At Manor Infant School we believe that for all our children to become fluent readers and writers, phonics must be taught through a systematic and structured phonics programme.
We use Essential Letter and Sounds to plan and provide daily engaging phonics lessons. In phonics, we teach children that the letters of the alphabet represent a different sound, that these can be used in a variety of combinations and are put together to make words. The children learn to recognise all of the different sounds and combinations that they might see when they are reading or writing. Our phonics teaching starts as soon as the children join us in Reception and follows a very specific sequence that allows the children to build on their previous phonic knowledge and master specific phonic strategies as they move through school. As a result, all our children are able to tackle any unfamiliar words that they might discover. The modelling of these strategies in shared reading and writing both inside and outside of the phonics lesson and across the curriculum is key to allowing the children to succeed. Speaking and Listening skills are crucial for reading and writing in all subjects; we therefore encourage the development of language skills and extension of vocabulary across the school.
How we teach phonics
In Reception and Year 1, children follow the progression within the Essential Letters and Sounds programme. Phonics is taught daily, with a reading session on a Friday.
At the beginning of the year, phonics lessons in Reception are 10 minutes long, with daily additional oral blending opportunities. Lessons are increased in length to between 20 and 30 minutes when the children are ready.
Year 1 lessons are 20-30 minutes long.
In Year 2, phonic lessons are taught daily to children where appropriate – following the model of ELS through the use of their Enable Intervention, which supports children who may find phonics more challenging to keep up, rather than catch up.
Reading practice sessions
Every child at Manor Infant School is given a matched phonetically decodable text to read every week, which they are expected to read three times with their parent/carer to support their decoding, fluency, expression and comprehension.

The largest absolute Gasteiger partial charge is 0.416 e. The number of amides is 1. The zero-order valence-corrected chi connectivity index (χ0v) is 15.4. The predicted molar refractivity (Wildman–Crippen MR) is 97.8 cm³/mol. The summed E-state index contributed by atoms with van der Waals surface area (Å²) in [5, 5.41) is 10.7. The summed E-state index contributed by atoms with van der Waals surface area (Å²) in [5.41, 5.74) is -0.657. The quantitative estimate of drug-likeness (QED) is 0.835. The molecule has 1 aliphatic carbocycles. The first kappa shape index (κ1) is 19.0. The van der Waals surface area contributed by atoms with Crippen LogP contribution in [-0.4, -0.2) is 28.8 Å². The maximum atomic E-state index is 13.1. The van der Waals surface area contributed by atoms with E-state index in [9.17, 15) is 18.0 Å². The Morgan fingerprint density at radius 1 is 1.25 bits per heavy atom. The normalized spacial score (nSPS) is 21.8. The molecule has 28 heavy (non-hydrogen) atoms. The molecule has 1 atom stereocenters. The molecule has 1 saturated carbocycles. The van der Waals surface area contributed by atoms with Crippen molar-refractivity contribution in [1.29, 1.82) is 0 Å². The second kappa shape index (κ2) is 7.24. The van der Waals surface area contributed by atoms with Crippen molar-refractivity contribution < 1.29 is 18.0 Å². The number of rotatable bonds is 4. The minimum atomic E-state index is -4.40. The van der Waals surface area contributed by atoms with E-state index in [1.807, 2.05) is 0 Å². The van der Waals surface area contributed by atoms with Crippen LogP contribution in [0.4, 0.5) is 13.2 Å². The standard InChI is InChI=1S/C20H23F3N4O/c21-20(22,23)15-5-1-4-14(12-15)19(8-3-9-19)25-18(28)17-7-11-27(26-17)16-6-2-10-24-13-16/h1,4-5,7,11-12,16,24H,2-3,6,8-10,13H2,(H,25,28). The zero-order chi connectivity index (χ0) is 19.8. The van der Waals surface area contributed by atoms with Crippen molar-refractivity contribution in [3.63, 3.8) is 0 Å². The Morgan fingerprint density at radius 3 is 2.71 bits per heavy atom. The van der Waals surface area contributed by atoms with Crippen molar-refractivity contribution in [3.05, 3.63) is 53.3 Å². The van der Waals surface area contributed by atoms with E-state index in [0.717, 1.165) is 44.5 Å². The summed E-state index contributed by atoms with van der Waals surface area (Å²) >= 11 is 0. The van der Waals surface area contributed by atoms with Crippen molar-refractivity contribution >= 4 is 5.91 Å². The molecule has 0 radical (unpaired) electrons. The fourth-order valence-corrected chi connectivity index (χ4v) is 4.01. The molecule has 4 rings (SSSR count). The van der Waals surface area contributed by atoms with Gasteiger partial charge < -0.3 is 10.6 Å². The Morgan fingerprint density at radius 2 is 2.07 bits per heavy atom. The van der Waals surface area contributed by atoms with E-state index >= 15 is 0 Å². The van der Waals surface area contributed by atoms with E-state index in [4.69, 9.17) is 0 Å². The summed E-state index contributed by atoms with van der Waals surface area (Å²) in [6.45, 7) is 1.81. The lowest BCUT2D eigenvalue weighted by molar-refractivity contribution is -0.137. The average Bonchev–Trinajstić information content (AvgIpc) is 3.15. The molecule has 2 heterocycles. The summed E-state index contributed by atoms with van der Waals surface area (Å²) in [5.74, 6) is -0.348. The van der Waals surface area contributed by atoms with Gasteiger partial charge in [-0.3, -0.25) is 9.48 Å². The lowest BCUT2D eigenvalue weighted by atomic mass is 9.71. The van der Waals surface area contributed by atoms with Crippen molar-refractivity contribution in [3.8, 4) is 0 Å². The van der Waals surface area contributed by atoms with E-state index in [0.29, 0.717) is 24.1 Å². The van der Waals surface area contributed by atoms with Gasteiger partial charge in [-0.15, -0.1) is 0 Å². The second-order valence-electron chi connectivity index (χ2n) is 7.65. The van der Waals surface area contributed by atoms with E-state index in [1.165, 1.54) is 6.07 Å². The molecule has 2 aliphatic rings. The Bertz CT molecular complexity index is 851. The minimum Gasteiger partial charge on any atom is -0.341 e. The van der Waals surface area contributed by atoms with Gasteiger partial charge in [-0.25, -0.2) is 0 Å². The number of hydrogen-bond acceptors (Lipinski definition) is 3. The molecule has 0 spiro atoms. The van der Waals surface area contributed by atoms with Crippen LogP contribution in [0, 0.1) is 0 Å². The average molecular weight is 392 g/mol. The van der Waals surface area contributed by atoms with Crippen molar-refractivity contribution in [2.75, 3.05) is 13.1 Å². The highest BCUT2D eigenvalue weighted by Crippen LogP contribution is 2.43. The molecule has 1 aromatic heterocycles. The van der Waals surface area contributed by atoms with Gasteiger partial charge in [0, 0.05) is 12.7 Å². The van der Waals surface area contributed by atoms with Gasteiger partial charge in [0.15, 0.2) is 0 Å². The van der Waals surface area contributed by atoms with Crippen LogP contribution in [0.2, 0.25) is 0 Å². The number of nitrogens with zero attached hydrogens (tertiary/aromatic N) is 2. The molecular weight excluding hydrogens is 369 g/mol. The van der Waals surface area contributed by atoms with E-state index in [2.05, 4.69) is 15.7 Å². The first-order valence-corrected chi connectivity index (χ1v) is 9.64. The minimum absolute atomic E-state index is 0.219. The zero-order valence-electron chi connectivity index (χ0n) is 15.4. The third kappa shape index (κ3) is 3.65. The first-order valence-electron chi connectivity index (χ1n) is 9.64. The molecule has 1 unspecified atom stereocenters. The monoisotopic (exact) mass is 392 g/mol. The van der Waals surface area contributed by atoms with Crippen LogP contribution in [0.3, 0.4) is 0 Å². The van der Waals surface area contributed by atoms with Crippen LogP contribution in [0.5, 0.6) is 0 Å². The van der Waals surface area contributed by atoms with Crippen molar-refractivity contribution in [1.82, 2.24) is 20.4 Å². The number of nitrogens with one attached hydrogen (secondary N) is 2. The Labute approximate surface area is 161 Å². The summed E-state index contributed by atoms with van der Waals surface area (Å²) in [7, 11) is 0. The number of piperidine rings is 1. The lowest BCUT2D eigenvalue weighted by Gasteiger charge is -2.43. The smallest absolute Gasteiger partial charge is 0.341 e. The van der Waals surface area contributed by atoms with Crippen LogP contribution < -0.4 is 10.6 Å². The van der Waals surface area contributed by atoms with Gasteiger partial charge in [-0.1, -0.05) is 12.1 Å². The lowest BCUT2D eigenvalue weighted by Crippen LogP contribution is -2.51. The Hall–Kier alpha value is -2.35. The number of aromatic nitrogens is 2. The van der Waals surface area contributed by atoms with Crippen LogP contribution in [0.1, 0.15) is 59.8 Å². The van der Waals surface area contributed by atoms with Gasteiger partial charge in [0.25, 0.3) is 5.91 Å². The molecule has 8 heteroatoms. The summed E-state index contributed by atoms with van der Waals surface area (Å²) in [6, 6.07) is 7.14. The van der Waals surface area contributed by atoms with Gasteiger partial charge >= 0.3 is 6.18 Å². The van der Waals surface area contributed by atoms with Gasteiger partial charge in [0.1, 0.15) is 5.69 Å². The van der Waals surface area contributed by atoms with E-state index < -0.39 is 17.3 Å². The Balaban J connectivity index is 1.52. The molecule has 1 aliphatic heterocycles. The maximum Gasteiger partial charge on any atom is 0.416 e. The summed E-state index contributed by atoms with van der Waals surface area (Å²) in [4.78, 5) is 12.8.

Children in all year groups apply their phonics knowledge by using another matched decodable reader in a small group or individual reading practice session.
In Year R, the children read individually with a familiar adult. The books the children access are phonetically matched to their stage of learning. The children take home a different text to read with their parent/carer which is also matched to their phonics knowledge.
In Key Stage 1, children continue to read with a familiar adult at least once a week in addition to their daily sessions. Every child is given a matched phonetically decodable text to read every week.
Children who form part of the lowest 20% are read with multiple times during the week in an effort to support them in closing the gap to their peers.
The children also have access to online phonetically decodable books via Oxford Owl so that they have access to a range of decodable texts at all times, including the school holidays.
How do we assess reading and phonics?
We use the online Essential Letters and Sounds tracker to assess both the sounds children know and their ability to blend these sounds in real and alien words. This happens in week 5 of each half term.
Children who may be falling behind are immediately identified and ‘Enable’ sessions are put in place – these sessions follow the Essential Letters and Sounds programme.
When children read with an adult in school, the adult makes assessment notes about their reading skills and any new phonic sounds which the children are demonstrating that they know. These are recorded in the ‘Reading Packs’ which are set up by teachers for every child in the school.
Phonics Screening Check
In Year 1, children will take the national Phonics Screening Check in the summer term (June).
Children who do not pass the Phonics Screening Check in Year 1, will re-sit this in the summer term of Year 2.
End of Key StageYear 2 pupils will take part in statutory assessments during May. The teaching they have received throughout their time in school supports them to take part in the assessments.